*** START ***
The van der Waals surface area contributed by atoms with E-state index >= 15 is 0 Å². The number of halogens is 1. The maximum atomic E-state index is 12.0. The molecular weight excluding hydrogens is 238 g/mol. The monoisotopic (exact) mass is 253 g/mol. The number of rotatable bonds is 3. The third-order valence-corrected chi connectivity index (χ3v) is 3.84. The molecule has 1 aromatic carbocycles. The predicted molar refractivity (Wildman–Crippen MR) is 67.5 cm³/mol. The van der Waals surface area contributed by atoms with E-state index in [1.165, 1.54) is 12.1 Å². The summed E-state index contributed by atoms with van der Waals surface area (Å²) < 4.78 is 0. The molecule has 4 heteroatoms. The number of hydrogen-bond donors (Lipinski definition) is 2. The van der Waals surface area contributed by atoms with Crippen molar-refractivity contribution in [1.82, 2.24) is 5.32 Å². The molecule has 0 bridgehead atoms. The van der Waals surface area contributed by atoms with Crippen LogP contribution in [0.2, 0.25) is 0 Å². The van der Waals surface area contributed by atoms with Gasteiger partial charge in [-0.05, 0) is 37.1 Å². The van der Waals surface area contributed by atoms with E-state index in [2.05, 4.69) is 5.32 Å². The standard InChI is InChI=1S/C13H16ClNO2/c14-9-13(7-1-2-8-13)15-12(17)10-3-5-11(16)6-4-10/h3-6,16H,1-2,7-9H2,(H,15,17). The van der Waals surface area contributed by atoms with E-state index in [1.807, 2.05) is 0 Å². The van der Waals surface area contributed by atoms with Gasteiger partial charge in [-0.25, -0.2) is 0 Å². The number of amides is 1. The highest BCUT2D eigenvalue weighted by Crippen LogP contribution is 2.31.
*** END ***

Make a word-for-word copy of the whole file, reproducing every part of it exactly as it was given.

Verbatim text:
The van der Waals surface area contributed by atoms with E-state index >= 15 is 0 Å². The number of halogens is 1. The maximum atomic E-state index is 12.0. The molecular weight excluding hydrogens is 238 g/mol. The monoisotopic (exact) mass is 253 g/mol. The number of rotatable bonds is 3. The third-order valence-corrected chi connectivity index (χ3v) is 3.84. The molecule has 1 aromatic carbocycles. The predicted molar refractivity (Wildman–Crippen MR) is 67.5 cm³/mol. The van der Waals surface area contributed by atoms with E-state index in [1.165, 1.54) is 12.1 Å². The summed E-state index contributed by atoms with van der Waals surface area (Å²) < 4.78 is 0. The molecule has 4 heteroatoms. The number of hydrogen-bond donors (Lipinski definition) is 2. The van der Waals surface area contributed by atoms with Crippen molar-refractivity contribution in [1.82, 2.24) is 5.32 Å². The molecule has 0 bridgehead atoms. The van der Waals surface area contributed by atoms with Crippen LogP contribution in [0.2, 0.25) is 0 Å². The van der Waals surface area contributed by atoms with Gasteiger partial charge in [-0.05, 0) is 37.1 Å². The van der Waals surface area contributed by atoms with E-state index in [2.05, 4.69) is 5.32 Å². The standard InChI is InChI=1S/C13H16ClNO2/c14-9-13(7-1-2-8-13)15-12(17)10-3-5-11(16)6-4-10/h3-6,16H,1-2,7-9H2,(H,15,17). The van der Waals surface area contributed by atoms with E-state index in [1.807, 2.05) is 0 Å². The van der Waals surface area contributed by atoms with Gasteiger partial charge in [-0.25, -0.2) is 0 Å². The number of amides is 1. The highest BCUT2D eigenvalue weighted by Crippen LogP contribution is 2.31.